year = "2015",
month = "1",
day = "1",
doi = "10.1097/DBP.0000000000000206",
language = "English (US)",
volume = "36",
pages = "586--593",
journal = "Journal of Developmental and Behavioral Pediatrics",
issn = "0196-206X",
publisher = "Lippincott Williams and Wilkins",
number = "8",

}

Primary care parenting intervention and its effects on the use of physical punishment among low-income parents of toddlers. / Canfield, Caitlin F.; Weisleder, Adriana; Cates, Carolyn B.; Huberman, Harris S.; Dreyer, Benard P.; Legano, Lori A.; Johnson, Samantha Berkule; Seery, Anne; Mendelsohn, Alan L.

In: Journal of Developmental and Behavioral Pediatrics, Vol. 36, No. 8, 01.01.2015, p. 586-593.

Research output: Contribution to journalArticle

TY - JOUR

T1 - Primary care parenting intervention and its effects on the use of physical punishment among low-income parents of toddlers

AU - Canfield, Caitlin F.

AU - Weisleder, Adriana

AU - Cates, Carolyn B.

AU - Huberman, Harris S.

AU - Dreyer, Benard P.

AU - Legano, Lori A.

AU - Johnson, Samantha Berkule

AU - Seery, Anne

AU - Mendelsohn, Alan L.

PY - 2015/1/1

Y1 - 2015/1/1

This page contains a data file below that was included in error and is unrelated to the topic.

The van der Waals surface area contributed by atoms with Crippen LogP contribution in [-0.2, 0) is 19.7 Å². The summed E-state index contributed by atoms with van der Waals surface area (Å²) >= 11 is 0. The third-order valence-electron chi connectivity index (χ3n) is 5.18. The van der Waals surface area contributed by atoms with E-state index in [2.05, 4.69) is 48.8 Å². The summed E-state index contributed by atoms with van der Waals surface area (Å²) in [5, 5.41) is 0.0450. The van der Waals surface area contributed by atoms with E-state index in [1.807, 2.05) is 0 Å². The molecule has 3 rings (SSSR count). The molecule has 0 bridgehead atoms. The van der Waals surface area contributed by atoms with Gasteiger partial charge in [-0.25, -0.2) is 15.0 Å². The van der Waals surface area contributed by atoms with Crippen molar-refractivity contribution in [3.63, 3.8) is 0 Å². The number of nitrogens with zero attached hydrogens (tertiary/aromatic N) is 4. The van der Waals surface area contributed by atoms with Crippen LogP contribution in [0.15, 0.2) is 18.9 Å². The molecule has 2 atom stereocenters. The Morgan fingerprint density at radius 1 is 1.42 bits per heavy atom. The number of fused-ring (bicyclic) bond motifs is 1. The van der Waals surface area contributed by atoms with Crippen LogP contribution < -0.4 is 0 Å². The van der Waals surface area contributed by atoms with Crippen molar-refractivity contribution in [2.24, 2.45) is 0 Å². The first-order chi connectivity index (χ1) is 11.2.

N2 - Objectives: As part of a large randomized controlled trial, the authors assessed the impact of 2 early primary care parenting interventions-the Video Interaction Project (VIP) and Building Blocks (BB)-on the use of physical punishment among low-income parents of toddlers. They also determined whether the impact was mediated through increases in responsive parenting and decreases in maternal psychosocial risk. Methods: Four hundred thirty-eight mother-child dyads (161 VIP, 113 BB, 164 Control) were assessed when the children were 14 and/or 24 months old. Mothers were asked about their use of physical punishment and their responsive parenting behaviors, depressive symptoms, and parenting stress. Results: The VIP was associated with lower physical punishment scores at 24 months, as compared to BB and controls. In addition, fewer VIP parents reported ever using physical punishment as a disciplinary strategy. Significant indirect effects were found for both responsive parenting and maternal psychosocial risk, indicating that the VIP affects these behaviors and risk factors, and that this is an important pathway through which the VIP affects the parents' use of physical punishment. Conclusion: The results support the efficacy of the VIP and the role of pediatric primary care, in reducing the use of physical punishment among low-income families by enhancing parent-child relationships. In this way, the findings support the potential of the VIP to improve developmental outcomes for at-risk children.